An additional eight states have minimum service requirements but allow consumers to waive those extra services, preserving choice. Those states are Delaware, Florida, Nevada, New Mexico, Ohio, Pennsylvania, Tennessee, and Wisconsin.

Okay, NOW I know what you're talking about. Honestly, it is frowned upon to do only the minimum services, at least *I* was taught that unless specifically told NO by the client (in writing) that the minimum is not sufficient. (At least in my corner of TN)

Interesting ... Virginia has a very reasonable approach:

If less than fiull service (whatever that may mean) then the agent (Broker) must define in writing which services will be performed and those that will not be performed for the price of the engagement and have the client sign acknowledging same.

My Activity Based Pricing (SmartPlan™) approach is a perfect tool to conform with this requirement.

Bonnie may be correct, I may have understated the number of "minimum service states"

Here is a link to the Dept of Justice website which has a map of those states



IMHO, the fight should be taken to the consumers in those states that force them to overbuy services and to take away their freedoms as consumers. 

There is an agent in my area who is listing houses for free on the list side, offering 3% to the selling agent if the seller buys their next house with him.  I am sure when he lists the house with this strategy he is also getting them to sign a buyers agreement.  He also advertises his services and outlines this listing arrangement on the local news, community spotlite segment at least once a month.  It is an interesting proposition and the agent has quite a few listings.

John I don't get it.  Even if he serves as their buyer's agent, why would he work for FREE to sell their home.  I don't know about anybody else, but if I work to sell their home I'd like to get paid.  And paid again when I work to find them a home.  That's ludicrous o me.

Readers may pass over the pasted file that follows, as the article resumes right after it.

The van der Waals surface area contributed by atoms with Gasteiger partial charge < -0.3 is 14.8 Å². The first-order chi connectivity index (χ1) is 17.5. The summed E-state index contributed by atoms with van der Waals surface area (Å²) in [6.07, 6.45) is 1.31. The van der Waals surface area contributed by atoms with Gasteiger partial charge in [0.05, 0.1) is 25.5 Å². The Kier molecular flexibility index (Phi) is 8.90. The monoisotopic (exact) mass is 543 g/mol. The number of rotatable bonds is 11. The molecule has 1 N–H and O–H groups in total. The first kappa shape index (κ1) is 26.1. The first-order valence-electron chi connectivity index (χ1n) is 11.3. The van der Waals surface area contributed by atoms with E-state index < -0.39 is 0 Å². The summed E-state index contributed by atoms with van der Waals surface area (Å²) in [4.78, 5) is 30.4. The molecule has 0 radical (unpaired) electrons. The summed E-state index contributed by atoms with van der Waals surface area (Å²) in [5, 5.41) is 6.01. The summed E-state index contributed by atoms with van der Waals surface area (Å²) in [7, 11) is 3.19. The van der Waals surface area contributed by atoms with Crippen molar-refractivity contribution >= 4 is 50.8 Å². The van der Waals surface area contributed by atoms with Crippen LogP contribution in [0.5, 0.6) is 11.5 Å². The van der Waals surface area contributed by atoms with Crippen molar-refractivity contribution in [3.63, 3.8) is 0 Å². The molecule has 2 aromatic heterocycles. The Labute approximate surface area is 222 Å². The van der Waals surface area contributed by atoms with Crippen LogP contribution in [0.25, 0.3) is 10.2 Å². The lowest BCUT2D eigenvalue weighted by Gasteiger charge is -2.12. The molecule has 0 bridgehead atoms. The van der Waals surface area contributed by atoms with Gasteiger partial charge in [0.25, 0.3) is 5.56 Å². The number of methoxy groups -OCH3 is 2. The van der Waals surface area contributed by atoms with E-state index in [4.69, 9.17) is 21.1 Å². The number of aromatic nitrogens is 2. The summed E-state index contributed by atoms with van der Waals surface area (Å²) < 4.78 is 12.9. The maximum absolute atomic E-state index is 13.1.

The agent who works listings for free is the ultimate contingent fee agent. If the owner then decides to move to another city or to rent, then the agent makes nothing, maybe he is hoping to work with buyers to get the 3% on his listed house or to find other buyers if they want a different house. Again, his is working on contingency with those buyers. This is a marketing strategy to find buyer clients to work on contingency.

That's possible Lester and maybe that's the part of the story that John didn't reveal or possible does not know about.  Otherwise, It's a bad deal to me.

In Texas, My understanding of the law is that you must provide minimum service (that is minimum fiduciary duty) to a Seller, Only If you use an Exclusive Right To Sell listing.

If you use Exclusive Agency then you can stipulate the terms of the Agreement.  We use this very effectively when it comes to working with Builders that want to use our networking and marketing ability but have their own contracts and sales reps to write those contracts.

I offer 3 different packages to builders and then have a separate package for home Sellers.  For my sellers I do not offer them the opportunity to use exclusive agency agreements and my minimum package that I offer sellers accounts for my requirements under the Law.  I work really hard to make sure that you are getting great council if you need it. 

Hi Bradley

Interesting post - are you using the TAR 1403 for builders?  You mentioned that you have 3 packages available. Could you elaborate on that. We have not done anything simialr in my office and I am very curious.



This page contains a single entry by Lester Langdon published on November 1, 2011 4:29 PM.